Down a steep hill from the campsite is a small beach and cafe, so we had a swim and lunch there. Very refreshing, but walking back up the hill made us too hot again!
We had planned to move on today to Montenegro but we rather like this campsite so decided to spend one more day here. It’s lunchtime as I write this, and if all goes to plan it’ll be the last blog entry until we’re back in Italy in about a week, after taking the ferry from Bar to Bari.
That campsite outside Split was truly lovely. Everything (except perhaps the shower heads if I’m being picky) was spot on. We spent the first day there lounging around, catching up on chores and generally relaxing, but also had a swim in the sea and breakfast at the campsite restaurant.
Cycled into Split. First time on the bike since my fall in Zadar and I’ll admit I had lost some confidence. It was about 8km from the campsite to Split town centre, along a country road with some hills to start with (and we got chased by a dog which didn’t help!) and then the route was along a beach front road before entering the city.
We locked up the bikes and went around the old parts of the city on foot as usual. Split’s interesting in that the old Roman retirement palace built by Emporer Diocletian is still in use – filled with shops, restaurants and businesses, obviously parts of the buildings are more modern but all use parts of the original Roman walls etc. Fascinating place to wander around.
Cycled back to the campsite at Strobec via a slightly different route which avoided the dog. And then straight in the sea to cool off – it was a really hot day. Temperatures have been creeping up and up and are now around 30 during the day. We ate the evening meal at the campsite restaurant.
Another day of lazing around the campsite. I have some writing edits to get on with so I do need the time! But of course we did go in the sea again.
Time to move on. After calling at a shopping mall for some food we drove via the coast road then through the mountains, into Bosnia-Hercegovina. At the border we had to show passports then were asked for our ‘green card’ – something to prove we had insurance. Hmm. We don’t have one. We showed our insurance certificate. Lots of discussion amongst the border officials (who were holding our passports) then one said perhaps we give him something ‘for coffee’. Ignatius realised the lay of the land, said well we don’t have to go into Bosnia, perhaps we’ll just go back to Croatia, and at that the official decided we could progress after all.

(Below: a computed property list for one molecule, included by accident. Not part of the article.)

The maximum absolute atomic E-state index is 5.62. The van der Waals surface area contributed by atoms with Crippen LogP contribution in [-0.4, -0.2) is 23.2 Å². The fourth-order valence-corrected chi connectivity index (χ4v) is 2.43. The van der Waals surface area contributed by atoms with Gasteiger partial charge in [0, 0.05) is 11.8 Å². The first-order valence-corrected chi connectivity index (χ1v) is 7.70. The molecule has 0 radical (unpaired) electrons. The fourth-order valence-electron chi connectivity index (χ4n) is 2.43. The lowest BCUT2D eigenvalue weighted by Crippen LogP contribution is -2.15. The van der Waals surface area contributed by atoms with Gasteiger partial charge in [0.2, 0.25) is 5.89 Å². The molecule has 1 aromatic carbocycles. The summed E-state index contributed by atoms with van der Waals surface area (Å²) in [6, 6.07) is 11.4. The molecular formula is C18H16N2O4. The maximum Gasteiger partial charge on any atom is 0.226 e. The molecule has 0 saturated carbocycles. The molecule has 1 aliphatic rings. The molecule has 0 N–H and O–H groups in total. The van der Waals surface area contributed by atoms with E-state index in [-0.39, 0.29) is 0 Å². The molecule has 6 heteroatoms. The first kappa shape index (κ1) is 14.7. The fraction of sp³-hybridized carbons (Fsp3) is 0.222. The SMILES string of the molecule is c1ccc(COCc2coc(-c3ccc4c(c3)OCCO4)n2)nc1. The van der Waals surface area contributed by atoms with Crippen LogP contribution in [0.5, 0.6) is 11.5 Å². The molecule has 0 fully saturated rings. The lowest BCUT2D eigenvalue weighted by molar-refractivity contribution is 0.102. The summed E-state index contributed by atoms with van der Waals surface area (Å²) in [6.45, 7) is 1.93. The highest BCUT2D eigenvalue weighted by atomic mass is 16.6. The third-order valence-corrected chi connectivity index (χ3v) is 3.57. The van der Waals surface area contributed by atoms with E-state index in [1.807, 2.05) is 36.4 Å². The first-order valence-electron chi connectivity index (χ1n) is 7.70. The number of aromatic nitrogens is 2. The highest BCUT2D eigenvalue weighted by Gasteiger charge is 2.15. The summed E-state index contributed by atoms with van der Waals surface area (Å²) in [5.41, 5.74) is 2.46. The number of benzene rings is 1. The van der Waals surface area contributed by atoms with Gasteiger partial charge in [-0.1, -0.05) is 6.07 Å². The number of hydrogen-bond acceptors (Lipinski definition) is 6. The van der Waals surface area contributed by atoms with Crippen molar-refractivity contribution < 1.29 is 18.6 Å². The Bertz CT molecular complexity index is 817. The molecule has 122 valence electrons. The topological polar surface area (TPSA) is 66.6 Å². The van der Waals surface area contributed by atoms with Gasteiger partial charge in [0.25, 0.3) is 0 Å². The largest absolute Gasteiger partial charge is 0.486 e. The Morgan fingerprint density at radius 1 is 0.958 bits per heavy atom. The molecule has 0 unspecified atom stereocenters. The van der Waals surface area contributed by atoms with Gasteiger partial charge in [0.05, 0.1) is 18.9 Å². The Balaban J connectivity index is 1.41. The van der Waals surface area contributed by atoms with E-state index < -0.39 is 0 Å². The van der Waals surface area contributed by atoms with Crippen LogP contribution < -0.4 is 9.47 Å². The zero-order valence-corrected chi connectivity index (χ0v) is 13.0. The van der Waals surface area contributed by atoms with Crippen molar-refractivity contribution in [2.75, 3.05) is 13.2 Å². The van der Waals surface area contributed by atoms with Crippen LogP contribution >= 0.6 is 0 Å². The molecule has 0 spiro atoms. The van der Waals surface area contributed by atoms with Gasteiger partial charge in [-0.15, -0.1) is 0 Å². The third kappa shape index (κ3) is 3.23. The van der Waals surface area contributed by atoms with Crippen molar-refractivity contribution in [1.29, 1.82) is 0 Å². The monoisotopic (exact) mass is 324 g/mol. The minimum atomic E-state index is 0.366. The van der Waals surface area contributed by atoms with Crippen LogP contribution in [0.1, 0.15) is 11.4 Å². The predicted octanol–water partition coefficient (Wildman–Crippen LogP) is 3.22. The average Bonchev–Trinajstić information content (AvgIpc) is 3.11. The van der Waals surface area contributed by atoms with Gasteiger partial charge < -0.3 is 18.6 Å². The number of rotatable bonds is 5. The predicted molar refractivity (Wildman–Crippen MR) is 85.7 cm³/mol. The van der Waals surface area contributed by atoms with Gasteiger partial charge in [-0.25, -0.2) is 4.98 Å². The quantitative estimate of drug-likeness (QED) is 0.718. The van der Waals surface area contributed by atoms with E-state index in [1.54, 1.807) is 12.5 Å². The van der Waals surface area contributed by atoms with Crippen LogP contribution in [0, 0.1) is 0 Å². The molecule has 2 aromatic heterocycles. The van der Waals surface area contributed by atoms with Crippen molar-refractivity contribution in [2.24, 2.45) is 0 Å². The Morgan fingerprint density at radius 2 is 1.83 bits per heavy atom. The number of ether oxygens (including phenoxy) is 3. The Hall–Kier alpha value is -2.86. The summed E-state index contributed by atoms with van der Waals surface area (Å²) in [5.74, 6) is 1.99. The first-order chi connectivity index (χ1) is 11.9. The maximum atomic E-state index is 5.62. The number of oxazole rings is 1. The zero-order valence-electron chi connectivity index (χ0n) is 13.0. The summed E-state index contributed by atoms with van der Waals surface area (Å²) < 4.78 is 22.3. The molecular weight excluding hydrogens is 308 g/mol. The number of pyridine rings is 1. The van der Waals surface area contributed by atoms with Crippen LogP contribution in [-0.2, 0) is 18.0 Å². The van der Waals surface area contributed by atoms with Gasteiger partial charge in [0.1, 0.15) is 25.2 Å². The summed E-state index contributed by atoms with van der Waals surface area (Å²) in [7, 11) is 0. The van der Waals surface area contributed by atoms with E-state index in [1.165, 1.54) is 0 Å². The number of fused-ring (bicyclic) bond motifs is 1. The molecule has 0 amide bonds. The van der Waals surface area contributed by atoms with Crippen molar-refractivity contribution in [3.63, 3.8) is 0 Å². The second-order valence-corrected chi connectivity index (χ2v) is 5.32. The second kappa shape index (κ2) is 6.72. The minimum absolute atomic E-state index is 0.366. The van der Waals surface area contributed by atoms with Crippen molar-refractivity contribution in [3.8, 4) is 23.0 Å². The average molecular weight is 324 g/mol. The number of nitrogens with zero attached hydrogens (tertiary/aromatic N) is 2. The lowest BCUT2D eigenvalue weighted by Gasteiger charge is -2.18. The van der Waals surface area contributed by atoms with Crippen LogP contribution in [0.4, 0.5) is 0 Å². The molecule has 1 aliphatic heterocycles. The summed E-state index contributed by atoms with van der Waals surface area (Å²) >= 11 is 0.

We drove on to Mostar. Huge difference between coastal Croatia (very busy, touristy, a little bit ‘fake’) and Hercegovina (the southern part of Bosnia-Hercegovina). Here you can tell it’s much poorer, less tourist money coming in, still scarred by the 1990s wars. It reminded me in parts of Sicily, whereas the rich Croatian coast is more like the south of France only full of Germans.
At Mostar we paid an arm and a leg to park near the Stari Most (Old Bridge – the one that was built in the 16th century, blown up by the Croats in 1991 then reconstructed in 2004). Wandered through the old town on slippery cobbles, over the bridge, had a look in a museum which screened a video about the rebuilding of the bridge, and generally sweltered under the unforgiving sun.
Headed out of town southwards where we found a lovely little campsite by the river. The woman (Sandra) who runs it is very friendly, offered us beers on the house. We chatted to her for a long time. She has an Irish friend and on hearing Ignatius is Irish came out with ‘céad míle fáilte’ which was not a phrase we expected to hear in Bosnia-Hercegovina. She used to work at Medugorje – a Catholic pilgrimage site where the Virgin Mary appeared to a bunch of children back in 1981 – and on hearing Ignatius’s mum has been there insisted on giving us a little gift to pass on when we come home. I’ve rarely known a welcome as friendly as this at any campsite. This is likely to be our only night in this country but it’s not one I’ll forget.